As you may be aware the last 6 months have been eventful and at times difficult for the campaign to combat State Pension Inequality. The Conservative Government has said that it will be not be revisiting the State Pension Age arrangements for women born in the 1950s. However, work continues in Westminster to push the Conservative Ministers to take action on this issue.
In April the All Party Parliamentary Group on State Pension Inequality produced the findings from its consultation on Transitional Arrangements for 1950s-born women affected by state pension changes. A copy of the report can be found here: http://www.waspi-appg.org.uk/wp-content/uploads/2018/04/Consultation_final-1.pdf
Following the publication of the findings the APPG announced what proposals they will be including in the Pensions (Review of Women’s Arrangements) (No. 2) Bill scheduled in Parliament for the 26th October 2018.
The Private Members Bill outlines proposals to produce cost analysis for three potential options for tackling State Pension Inequality for Women.
The first option is making a non-means-tested pension credit available to all women aged 63 and over. This would be from the day it is approved until the date they reach state pension age which will not be backdated. Currently the qualifying age for pension credit minimum guarantee is aligned to women’s state pension age at 65.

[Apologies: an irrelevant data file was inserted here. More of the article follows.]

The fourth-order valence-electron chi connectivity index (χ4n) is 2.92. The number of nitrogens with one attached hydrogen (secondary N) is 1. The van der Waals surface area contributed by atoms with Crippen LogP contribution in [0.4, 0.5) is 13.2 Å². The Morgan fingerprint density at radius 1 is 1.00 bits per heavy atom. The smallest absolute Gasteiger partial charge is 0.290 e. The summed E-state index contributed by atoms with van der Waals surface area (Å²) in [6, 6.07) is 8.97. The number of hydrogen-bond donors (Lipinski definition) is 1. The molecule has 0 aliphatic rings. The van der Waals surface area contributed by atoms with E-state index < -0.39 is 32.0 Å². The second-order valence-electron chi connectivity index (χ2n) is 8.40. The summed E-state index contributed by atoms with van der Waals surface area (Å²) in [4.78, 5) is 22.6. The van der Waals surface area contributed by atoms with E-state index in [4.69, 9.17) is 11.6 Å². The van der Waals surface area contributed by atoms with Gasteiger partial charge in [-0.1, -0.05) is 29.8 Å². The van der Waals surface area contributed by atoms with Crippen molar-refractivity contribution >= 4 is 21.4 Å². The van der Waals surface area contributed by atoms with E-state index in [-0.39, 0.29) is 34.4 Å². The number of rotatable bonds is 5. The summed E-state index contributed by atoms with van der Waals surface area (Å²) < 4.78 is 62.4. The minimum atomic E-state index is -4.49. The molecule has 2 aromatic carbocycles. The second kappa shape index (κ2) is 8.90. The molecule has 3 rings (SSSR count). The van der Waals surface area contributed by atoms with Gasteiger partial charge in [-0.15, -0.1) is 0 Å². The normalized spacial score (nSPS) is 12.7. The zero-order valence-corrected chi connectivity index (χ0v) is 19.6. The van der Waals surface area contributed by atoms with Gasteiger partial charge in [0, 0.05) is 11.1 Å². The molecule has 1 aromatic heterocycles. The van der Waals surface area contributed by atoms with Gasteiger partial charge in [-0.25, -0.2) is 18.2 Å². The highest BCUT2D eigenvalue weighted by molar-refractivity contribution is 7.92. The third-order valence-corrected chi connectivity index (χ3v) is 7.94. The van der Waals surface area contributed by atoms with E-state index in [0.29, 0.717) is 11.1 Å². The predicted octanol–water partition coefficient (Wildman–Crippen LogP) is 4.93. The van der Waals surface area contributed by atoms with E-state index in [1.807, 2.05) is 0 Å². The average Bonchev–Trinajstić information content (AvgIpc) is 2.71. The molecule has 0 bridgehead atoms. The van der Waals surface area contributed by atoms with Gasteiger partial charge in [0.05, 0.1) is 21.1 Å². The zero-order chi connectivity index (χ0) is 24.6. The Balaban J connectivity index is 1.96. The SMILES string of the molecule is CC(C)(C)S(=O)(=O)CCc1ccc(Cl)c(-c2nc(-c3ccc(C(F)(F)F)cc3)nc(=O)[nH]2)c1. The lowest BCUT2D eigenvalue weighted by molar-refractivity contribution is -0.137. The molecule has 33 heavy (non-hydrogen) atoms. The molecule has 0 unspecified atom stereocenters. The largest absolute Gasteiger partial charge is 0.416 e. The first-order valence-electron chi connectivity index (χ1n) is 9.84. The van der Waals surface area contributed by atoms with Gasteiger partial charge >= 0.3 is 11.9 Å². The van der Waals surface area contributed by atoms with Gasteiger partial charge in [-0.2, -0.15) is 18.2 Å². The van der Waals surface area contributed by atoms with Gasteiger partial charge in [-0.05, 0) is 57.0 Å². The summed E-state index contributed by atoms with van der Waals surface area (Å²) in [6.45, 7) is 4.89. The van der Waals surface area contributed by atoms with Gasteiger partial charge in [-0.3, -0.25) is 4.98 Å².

The second solution is to equalise women’s pensions so that everyone will receive a full state pension (£159 per week). This would not be measured against the amount of National Insurance contributions that an individual has accrued.
The third option would be to extend the pension credit for those women who have been worst affected. This would include the women who have no other income or private pension available.
Unfortunately, the Bill is currently 30th on the schedule for the 26th October 2018. This means that the Bill will not be debated on that day. I hope it will be rescheduled for another Friday date.
My Labour colleagues and I will continue follow developments on this and continue to press the Government to put in place the necessary transitional protections to end this injustice.